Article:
[Taxacom] (no subject)

Richard Zander Richard.Zander at mobot.org
Fri Apr 3 10:48:46 CDT 2009

Lots of conceptual leaps, Alexander, where you support phylogenetic for
all the good it has done, yet doggedly duck the elephant in the room. 

" it just so happens that in higher taxa what we observe is a
bifurcating tree of life, and this is best described with a strictly
cladistic system." Really? The software gives a bifurcating tree of
life. Parsimony comes out of cluster analysis which represents
clustering most atomistically as "these two are more close to each other
than either is to a third" which can be in a great leap of logic
extended to evolution of lineages. But then, what about a pectinate tree
with the ancestor surviving to the present? That seems to be a
bifurcating tree, yet the pleisiomorphic ancestor of all but one
exemplar is much the same (except for gradual accumulation of minor
molecular changes used for tracking the gradual peripheral speciation of
daughter species). This isn't exactly what one envisions by a
bifurcating tree of life. It is more like a bush, isn't it, yet if we
estimate the number of surviving ancestors in any published tree by the
number of identical taxa (particularly species) separated by other taxa
on a molecular tree (heterophyletic), then we should expect oh maybe 10
percent of the exemplars in most cladograms that actually include
duplicate exemplars of widespread taxa to represent surviving ancestors
and therefore make "bifurcation" not the correct interpretation but
polytomy of taxa based on expressed traits. Since all but one exemplar
may be an ancestor of another exemplar, one does not even have to
postulate a nodal ancestor different from all the exemplars for these
apparently branching lineages, which is certainly more parsimonious than

I think that your focusing on successes of sister-group analysis does
not imply that only sister-group analysis is now the correct means of
generating classifications. Monophyly means phylogenetic monophyly, or
holophyly, not evolutionary monophyly. Success in testing means getting
the same answers with different data and different methods. If you get
the same sister-groups consiliently, well that's great. Sister-group
analysis is no problem. (Well, repeatability is a problem when the only
assurance of repeatability is everyone agreeing to weight all traits

It is the creation of a special-purpose classification that restricts
the evolutionary content of classification to only sister-groups that I
object to. Phylogenetics does generate, are profess to approach, an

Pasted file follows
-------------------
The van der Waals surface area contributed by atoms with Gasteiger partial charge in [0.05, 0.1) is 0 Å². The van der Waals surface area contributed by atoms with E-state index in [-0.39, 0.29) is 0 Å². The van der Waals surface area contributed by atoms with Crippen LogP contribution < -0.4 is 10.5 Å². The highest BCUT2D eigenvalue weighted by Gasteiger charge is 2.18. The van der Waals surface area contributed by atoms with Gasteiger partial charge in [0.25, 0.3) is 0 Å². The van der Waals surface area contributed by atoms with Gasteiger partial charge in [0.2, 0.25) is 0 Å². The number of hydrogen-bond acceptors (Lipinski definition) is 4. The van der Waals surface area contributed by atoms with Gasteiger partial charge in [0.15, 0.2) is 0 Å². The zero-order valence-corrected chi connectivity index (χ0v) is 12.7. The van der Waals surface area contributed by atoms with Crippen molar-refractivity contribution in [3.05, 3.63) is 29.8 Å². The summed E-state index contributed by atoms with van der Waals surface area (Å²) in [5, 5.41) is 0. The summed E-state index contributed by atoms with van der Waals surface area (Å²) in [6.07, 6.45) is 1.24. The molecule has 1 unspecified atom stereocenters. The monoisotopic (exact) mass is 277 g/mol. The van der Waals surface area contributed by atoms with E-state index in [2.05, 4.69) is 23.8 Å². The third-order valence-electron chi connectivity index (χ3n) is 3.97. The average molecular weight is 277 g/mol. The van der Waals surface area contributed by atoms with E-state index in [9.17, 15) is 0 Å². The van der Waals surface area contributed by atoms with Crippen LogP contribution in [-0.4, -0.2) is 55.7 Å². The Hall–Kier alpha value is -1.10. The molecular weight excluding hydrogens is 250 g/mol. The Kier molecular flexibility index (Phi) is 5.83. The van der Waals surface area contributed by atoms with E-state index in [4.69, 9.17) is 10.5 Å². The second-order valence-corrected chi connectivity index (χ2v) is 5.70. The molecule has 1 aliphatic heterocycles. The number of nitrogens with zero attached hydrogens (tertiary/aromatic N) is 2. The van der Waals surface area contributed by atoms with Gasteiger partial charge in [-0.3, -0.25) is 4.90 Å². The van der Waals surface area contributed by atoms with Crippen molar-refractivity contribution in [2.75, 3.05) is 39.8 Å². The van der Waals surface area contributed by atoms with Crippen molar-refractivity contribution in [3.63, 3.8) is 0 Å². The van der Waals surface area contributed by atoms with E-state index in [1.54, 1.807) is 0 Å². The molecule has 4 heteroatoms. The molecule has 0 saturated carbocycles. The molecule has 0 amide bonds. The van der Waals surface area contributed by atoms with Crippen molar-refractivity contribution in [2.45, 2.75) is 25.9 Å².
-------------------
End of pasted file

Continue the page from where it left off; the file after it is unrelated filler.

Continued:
"accurate model of nature" in respect to phylogeny, but much evidence of
ancestor-descendant evolution is ignored and the whole truth is not

The evidence for higher-level taxa are the autophyletic taxa that have
been given high rank in the past to flag comparatively (at a particular
taxonomic level) major innovations in evolution that are not
phylogenetically informative. Phylogeneticists may not be interested in
such traits, but evolutionists, ecologists, biodiversity specialists,
teachers, governmental agencies, and so on really are, since they expect
a classification to reflect what we know about evolution not just what
we know about phylogenetics.

Yes, I understand Scrophulariaceae was a mish-mash, and splitting and
moving taxa about was called for. Certainly molecular analysis reveals
where one taxon should be reassociated with other taxa. It is the LOSS
of evolutionary information about ancestor-descendant relationships in
classification due to enforcement of holophyly as the only way to form a
taxon that is now crippling classification.

Regarding "it is about building the model that best describes what goes
on/happened in nature." I agree. 

Richard H. Zander 
Voice: 314-577-0276
Missouri Botanical Garden
PO Box 299
St. Louis, MO 63166-0299 USA
richard.zander at mobot.org
Web sites: http://www.mobot.org/plantscience/resbot/
and http://www.mobot.org/plantscience/bfna/bfnamenu.htm
Non-post deliveries to:
Missouri Botanical Garden, 4344 Shaw Blvd., St. Louis, MO 63110

-----Original Message-----
From: taxacom-bounces at mailman.nhm.ku.edu
[mailto:taxacom-bounces at mailman.nhm.ku.edu] On Behalf Of
Alexander.Schmidt-Lebuhn at biologie.uni-goettingen.de
Sent: Friday, April 03, 2009 9:22 AM
To: taxacom at mailman.nhm.ku.edu
Subject: Re: [Taxacom] (no subject)

Monophyly, on the other hand, is a clear, testable criterion. The
testability then leads to the second point. It makes systematics a
hypothesis-testing endeavor, i.e., real, hard science, and thus takes it
above the purely descriptive level.
Thirdly, what is a system (or scientific knowledge in general) meant to
be? An as accurate model of nature as possible. And it just so happens
that in higher taxa what we observe is a bifurcating tree of life, and
this is best described with a strictly cladistic system.

(Where "strict cladists" really go to far IMO is when they try to apply
monophyly to the recognition of systems that are, by their very
definition, not bifurcating but reticulating, such as species. I have
even once seen a presentation where a master's student, apparently
brainwashed by cladomania, was apologetic for recognizing paraphyletic

On the other hand, there are hardly any convincing arguments for
paraphyletic higher-level taxa. It all seems to boil down to "I (or the
end-user) like the names and system I'm used to better". But science is
not about what you find comfortable, it is about building the model that
best describes what goes on/happened in nature. And if the current model
is suboptimal, yes, then sciences is anti-(taxonomic) stability, that is
how it should be!

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